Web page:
LW/12/3040183 /2022
Office of the Principal Secretary/
Commissioner of Commercial Taxes,
Chepauk, Chennai -5.

Circular No. 12/2022 | Dated 26.09.2022.

Sub: Commercial Taxes Department – Assessment / Adjudication proceedings – Under TNGST Act, 2017 and other legacy Acts – Adherence of the Principles of Natural Justice – Circular Instructions issued ­Regarding.

Ref: 1. The Circular No.7 / 2014 dated 03.02.2014.

2. The Circular No.32 / 2015 dated 17.08.2015

3. The Circular No.5 / 2016 dated 04.05.2016.


It has come to notice that, in many cases the Assessment/ Adjudication orders are passed by the Proper Officer without properly following the principles of Natural Justice, in letter and spirit, which results in the challenging the proceedings by the assessees, by way of filing writ petition before the Hon’ble High Court under Article 226 of the Constitution of India. In such cases the Hon’ble High Court has set aside the proceedings and directed to redo the assessment process de-novo.

2. It is imperative to mention that the Natural Justice is the essence of any fair adjudication and it is fundamental for the Adjudication Process. The main purpose of following the principles of Natural Justice is to protect the rights of the assessee against any arbitrary assessment and thereby, ensure fair and equitable administration of justice.

3. The Hon’ble Supreme Court in the case Canara Bank v. Sri Debasis Das, reported in (2003) 4 SCC 557, had analysed, in-depth, the Principles of Natural Justice. The observation in the said Judgment is summarized as below:

” Natural Justice is another name of common-sense Justice. Rules of natural Justice are not codified canons. But they are principles ingrained into the conscience of man. Natural Justice is the administration of Justice in a common sense liberal way. Justice is based substantially on natural ideals and human values. The administration of Justice is to be freed from the narrow and restricted considerations which are usually associated with a formulated law involving linguistic technicalities and grammatical niceties. It is the substance of Justice which has to determine its form. Principles of natural justice are those rules which have been laid down by the courts as being the minimum protection of the rights of the individual against the arbitrary procedure that may be adopted by a judicial, quasi-judicial and administrative authority while making an order affecting those rights. These rules are intended to prevent such authority from doing injustice. The adherence to principles of Natural Justice as recognized by all civilized States is of Supreme importance when a quasi-judicial body embarks on determining disputes between the parties, or any administrative action involving civil consequences is in issue. Precise and unambiguous notice is the first limb of the principle of Audi Alteram Partem. Notice should apprise the party the case he has to meet. Adequate time should be given to make his representation.”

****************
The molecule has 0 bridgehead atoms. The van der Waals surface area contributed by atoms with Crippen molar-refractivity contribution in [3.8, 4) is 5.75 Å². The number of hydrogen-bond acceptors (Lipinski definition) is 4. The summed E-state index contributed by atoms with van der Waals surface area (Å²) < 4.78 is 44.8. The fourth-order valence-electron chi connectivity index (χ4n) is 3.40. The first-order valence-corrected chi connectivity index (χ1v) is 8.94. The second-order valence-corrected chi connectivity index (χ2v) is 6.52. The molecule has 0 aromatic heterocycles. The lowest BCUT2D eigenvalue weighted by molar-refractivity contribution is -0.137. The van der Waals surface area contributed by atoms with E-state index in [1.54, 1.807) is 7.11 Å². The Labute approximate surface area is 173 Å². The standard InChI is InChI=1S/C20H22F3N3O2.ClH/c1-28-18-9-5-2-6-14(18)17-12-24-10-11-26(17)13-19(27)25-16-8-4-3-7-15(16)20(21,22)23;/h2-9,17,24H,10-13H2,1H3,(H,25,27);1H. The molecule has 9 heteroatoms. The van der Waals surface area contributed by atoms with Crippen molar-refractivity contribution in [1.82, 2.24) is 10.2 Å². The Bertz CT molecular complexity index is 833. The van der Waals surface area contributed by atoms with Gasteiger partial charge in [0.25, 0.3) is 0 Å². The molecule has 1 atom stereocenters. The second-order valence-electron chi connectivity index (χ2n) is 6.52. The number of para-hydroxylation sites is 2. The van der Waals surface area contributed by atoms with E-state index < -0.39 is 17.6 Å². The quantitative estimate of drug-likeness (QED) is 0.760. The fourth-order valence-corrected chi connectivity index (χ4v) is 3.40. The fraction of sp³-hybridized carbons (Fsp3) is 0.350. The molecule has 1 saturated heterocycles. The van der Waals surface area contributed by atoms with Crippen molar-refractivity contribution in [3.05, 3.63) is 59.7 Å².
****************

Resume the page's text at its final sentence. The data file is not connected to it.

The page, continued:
4. The two basic rules associated with Natural Justice are:

(i) “No man can be judge in his own cause” ( Nemo debet essc judex in propria causa) and it is popularly known as “doctrine of bias”;

(ii) “No one should be condemned unheard” (Audi alterem partem). The third rule which has evolved recently is the Rule of Speaking Order.

5. The provisions of the TNGST Act, 2017 as well as the provisions of TNVAT Act, 2006, provides for the issue of notices and also opportunity of being heard, before fastening any liability on the assessee. Section 75 of the TNGST Act, 2017, which deals with “General provisions relating to determination of tax” provides for opportunity of hearing, where a request is received or where any adverse decision is contemplated, grant of sufficient time, that no demand shall be confirmed on the grounds other than the grounds specified in the notice and the order shall set out the relevant facts and the basis for the decision.

6. It is utmost important to adhere to the principles of Natural Justice for the reason that “justice must not only be done it must also appear to be done as well”. The Adjudication / Assessment process should necessarily include the following, in order to comply with principles of Natural Justice.